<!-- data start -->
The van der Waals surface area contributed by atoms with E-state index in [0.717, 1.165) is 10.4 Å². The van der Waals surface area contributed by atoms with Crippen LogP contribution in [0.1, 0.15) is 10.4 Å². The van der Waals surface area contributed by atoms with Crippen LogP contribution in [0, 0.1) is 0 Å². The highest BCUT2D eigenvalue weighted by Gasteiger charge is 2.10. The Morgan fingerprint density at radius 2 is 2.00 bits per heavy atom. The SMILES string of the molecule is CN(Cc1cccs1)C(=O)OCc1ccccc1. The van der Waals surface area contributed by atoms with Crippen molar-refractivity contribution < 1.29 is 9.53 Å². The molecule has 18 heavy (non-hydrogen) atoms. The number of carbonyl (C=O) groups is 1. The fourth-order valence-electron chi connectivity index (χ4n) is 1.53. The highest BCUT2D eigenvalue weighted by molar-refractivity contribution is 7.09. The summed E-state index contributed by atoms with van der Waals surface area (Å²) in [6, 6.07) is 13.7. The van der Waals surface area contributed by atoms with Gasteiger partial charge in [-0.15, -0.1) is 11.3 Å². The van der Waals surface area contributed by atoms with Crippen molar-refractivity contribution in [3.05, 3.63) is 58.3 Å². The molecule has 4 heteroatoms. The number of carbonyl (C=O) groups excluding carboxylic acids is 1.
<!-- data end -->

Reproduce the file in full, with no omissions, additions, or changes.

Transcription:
The van der Waals surface area contributed by atoms with E-state index in [0.717, 1.165) is 10.4 Å². The van der Waals surface area contributed by atoms with Crippen LogP contribution in [0.1, 0.15) is 10.4 Å². The van der Waals surface area contributed by atoms with Crippen LogP contribution in [0, 0.1) is 0 Å². The highest BCUT2D eigenvalue weighted by Gasteiger charge is 2.10. The Morgan fingerprint density at radius 2 is 2.00 bits per heavy atom. The SMILES string of the molecule is CN(Cc1cccs1)C(=O)OCc1ccccc1. The van der Waals surface area contributed by atoms with Crippen molar-refractivity contribution < 1.29 is 9.53 Å². The molecule has 18 heavy (non-hydrogen) atoms. The number of carbonyl (C=O) groups is 1. The fourth-order valence-electron chi connectivity index (χ4n) is 1.53. The highest BCUT2D eigenvalue weighted by molar-refractivity contribution is 7.09. The summed E-state index contributed by atoms with van der Waals surface area (Å²) in [6, 6.07) is 13.7. The van der Waals surface area contributed by atoms with Gasteiger partial charge in [-0.15, -0.1) is 11.3 Å². The van der Waals surface area contributed by atoms with Crippen molar-refractivity contribution in [3.05, 3.63) is 58.3 Å². The molecule has 4 heteroatoms. The number of carbonyl (C=O) groups excluding carboxylic acids is 1.